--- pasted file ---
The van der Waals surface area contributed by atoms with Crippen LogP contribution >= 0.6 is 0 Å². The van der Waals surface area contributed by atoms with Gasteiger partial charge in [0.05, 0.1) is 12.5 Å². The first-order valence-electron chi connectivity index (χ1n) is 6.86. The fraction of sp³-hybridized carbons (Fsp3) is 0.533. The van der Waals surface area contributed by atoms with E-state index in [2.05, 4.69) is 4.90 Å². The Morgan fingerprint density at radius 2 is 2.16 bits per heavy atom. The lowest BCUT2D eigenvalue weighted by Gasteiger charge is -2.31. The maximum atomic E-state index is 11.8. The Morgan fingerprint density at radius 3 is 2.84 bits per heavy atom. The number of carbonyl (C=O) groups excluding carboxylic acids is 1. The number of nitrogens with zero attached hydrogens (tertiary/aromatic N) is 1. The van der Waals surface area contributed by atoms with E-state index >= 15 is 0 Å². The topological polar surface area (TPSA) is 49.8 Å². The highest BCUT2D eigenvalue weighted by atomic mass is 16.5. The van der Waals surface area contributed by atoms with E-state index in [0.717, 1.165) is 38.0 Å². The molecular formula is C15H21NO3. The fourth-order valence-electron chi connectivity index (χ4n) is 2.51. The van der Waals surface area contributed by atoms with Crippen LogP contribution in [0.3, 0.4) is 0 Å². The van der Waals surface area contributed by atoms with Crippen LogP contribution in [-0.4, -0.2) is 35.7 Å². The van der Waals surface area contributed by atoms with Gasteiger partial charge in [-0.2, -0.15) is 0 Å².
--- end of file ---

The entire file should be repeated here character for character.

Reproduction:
The van der Waals surface area contributed by atoms with Crippen LogP contribution >= 0.6 is 0 Å². The van der Waals surface area contributed by atoms with Gasteiger partial charge in [0.05, 0.1) is 12.5 Å². The first-order valence-electron chi connectivity index (χ1n) is 6.86. The fraction of sp³-hybridized carbons (Fsp3) is 0.533. The van der Waals surface area contributed by atoms with E-state index in [2.05, 4.69) is 4.90 Å². The Morgan fingerprint density at radius 2 is 2.16 bits per heavy atom. The lowest BCUT2D eigenvalue weighted by Gasteiger charge is -2.31. The maximum atomic E-state index is 11.8. The Morgan fingerprint density at radius 3 is 2.84 bits per heavy atom. The number of carbonyl (C=O) groups excluding carboxylic acids is 1. The number of nitrogens with zero attached hydrogens (tertiary/aromatic N) is 1. The van der Waals surface area contributed by atoms with E-state index >= 15 is 0 Å². The topological polar surface area (TPSA) is 49.8 Å². The highest BCUT2D eigenvalue weighted by atomic mass is 16.5. The van der Waals surface area contributed by atoms with E-state index in [0.717, 1.165) is 38.0 Å². The molecular formula is C15H21NO3. The fourth-order valence-electron chi connectivity index (χ4n) is 2.51. The van der Waals surface area contributed by atoms with Crippen LogP contribution in [0.3, 0.4) is 0 Å². The van der Waals surface area contributed by atoms with Crippen LogP contribution in [-0.4, -0.2) is 35.7 Å². The van der Waals surface area contributed by atoms with Gasteiger partial charge in [-0.2, -0.15) is 0 Å².